B.B. King, the undisputed “King of Blues,” died Thursday in Las Vegas at the age of 89, according to his attorney.

King, who was in declining health due to diabetes, recently entered hospice care before passing away in his sleep, according to his website.

The singer-guitarist began his music career in the 1940s, first making a name for himself in the South – most notably Memphis, a cultural hotspot that was home to the many sounds and styles of music created by influential African-American musicians of the era. And right by his side was his beloved Gibson guitar, Lucille.

In the mid-1950s, King decided it was time to branch out, so he began to tour nationally on the “chitlin circuit” – a collection of intimate Southern venues such as small cafes, juke joints and dance halls – before eventually expanding to much larger concert halls and amphitheaters.

It was during this time he began to develop and hone his trademark guitar style – precise string picking with an instantly recognizable vibrato – and paired it with his heartfelt lyrics, ultimately producing the sound that would propel him to the forefront of blues.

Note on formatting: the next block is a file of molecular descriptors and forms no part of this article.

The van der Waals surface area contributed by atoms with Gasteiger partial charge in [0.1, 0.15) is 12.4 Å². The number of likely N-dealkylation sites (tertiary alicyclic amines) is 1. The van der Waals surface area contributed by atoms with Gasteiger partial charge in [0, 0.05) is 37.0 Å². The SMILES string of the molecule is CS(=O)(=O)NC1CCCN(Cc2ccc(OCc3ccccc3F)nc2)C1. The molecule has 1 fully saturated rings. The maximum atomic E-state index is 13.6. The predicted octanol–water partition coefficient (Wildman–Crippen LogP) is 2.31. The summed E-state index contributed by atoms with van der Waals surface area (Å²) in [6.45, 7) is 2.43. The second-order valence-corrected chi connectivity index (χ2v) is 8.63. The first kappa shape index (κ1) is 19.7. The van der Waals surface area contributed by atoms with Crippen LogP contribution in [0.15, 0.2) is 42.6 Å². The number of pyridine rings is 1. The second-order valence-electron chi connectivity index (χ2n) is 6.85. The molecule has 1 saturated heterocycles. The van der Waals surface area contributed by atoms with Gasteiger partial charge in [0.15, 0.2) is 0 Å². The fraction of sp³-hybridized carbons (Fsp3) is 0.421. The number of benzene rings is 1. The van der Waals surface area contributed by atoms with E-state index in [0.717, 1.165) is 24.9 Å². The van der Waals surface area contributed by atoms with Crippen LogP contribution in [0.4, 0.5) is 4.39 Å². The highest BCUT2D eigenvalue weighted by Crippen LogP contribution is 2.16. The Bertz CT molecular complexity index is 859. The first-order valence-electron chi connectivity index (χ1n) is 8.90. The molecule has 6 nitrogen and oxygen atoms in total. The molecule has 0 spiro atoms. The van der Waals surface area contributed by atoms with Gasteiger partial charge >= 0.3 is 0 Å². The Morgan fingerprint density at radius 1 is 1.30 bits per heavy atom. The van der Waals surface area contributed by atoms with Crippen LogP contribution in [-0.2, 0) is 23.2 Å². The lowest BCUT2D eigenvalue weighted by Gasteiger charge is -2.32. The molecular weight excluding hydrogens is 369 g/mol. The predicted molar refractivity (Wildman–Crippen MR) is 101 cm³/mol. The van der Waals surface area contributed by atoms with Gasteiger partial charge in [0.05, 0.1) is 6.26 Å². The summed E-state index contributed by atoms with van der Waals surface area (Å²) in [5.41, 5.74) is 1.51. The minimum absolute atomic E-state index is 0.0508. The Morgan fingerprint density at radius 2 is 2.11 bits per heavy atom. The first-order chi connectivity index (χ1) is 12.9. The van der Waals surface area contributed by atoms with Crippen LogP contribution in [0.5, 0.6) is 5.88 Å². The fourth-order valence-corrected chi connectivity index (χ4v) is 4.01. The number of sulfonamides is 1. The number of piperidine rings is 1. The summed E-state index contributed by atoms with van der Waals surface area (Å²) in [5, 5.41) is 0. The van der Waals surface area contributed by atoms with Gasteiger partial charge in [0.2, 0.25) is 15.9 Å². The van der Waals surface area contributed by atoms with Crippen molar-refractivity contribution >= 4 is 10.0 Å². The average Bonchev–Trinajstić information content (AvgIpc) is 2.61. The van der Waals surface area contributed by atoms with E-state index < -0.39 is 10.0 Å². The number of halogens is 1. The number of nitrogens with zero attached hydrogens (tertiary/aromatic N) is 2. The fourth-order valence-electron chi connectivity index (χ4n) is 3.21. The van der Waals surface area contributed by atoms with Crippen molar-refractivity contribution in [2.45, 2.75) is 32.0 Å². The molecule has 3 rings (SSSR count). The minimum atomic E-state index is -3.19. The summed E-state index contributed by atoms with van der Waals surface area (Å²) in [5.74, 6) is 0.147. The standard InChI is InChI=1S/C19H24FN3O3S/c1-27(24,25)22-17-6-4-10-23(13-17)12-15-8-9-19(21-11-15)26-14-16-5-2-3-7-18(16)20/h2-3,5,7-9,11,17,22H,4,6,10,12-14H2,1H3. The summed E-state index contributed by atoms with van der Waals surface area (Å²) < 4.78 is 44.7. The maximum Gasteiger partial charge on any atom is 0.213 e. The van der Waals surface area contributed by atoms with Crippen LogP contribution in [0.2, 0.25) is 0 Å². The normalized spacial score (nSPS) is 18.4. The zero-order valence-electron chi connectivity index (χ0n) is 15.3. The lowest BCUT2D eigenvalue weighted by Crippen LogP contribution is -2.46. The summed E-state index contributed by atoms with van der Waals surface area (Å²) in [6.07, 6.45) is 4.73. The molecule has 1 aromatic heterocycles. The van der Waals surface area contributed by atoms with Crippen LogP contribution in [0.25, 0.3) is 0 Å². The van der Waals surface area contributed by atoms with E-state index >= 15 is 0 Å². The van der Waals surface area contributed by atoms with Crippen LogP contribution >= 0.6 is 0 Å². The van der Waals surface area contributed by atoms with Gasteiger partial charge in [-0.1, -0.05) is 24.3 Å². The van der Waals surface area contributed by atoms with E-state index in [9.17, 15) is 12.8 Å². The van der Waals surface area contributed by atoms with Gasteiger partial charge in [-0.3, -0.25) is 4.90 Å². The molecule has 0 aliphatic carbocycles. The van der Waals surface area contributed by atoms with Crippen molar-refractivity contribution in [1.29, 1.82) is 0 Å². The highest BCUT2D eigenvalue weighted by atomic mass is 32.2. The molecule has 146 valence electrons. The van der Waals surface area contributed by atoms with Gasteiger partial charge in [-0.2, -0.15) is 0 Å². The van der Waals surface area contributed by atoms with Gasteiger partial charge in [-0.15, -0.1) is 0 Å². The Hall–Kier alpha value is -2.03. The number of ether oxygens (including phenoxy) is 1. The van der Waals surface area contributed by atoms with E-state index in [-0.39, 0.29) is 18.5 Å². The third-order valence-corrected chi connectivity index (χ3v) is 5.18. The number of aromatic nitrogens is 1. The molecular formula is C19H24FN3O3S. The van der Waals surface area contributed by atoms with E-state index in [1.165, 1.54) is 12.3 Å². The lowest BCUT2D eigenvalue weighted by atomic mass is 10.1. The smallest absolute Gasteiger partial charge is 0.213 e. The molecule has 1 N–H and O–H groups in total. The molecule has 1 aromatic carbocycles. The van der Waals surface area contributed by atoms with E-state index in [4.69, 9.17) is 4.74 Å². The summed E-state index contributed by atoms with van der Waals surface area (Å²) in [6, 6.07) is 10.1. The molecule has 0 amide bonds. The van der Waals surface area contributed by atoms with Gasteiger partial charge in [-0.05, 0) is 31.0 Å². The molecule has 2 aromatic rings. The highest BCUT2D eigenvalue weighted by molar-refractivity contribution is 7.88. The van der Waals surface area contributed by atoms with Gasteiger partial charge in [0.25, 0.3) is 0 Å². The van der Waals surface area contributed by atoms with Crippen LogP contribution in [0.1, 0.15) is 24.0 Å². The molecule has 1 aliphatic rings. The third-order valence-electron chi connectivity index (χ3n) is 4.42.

Then, in the mid-1980s, King’s musical influence was fully recognized, as he was inducted into the Blues Foundation Hall of Fame in 1984 and then the Rock and Roll Hall of Fame in 1987.

Over the course of his storied career, King was prolific in his production, releasing more than fifty albums with standout hits like “The Thrill is Gone,” “Paying the Cost to be the Boss,” “Three O’Clock Blues,” ” You Don’t Know Me” and “Why I Sing the Blues” – all of which continue to resonate with blues fans today. King also set (and still holds) the record for most Grammy wins in the blues category with 15 and received a Lifetime Achievement Award from the academy in 1987.

King had a memorable career, to say the least, and his love for music took him from a plantation in rural Mississippi to grand stages in distant cities across the world.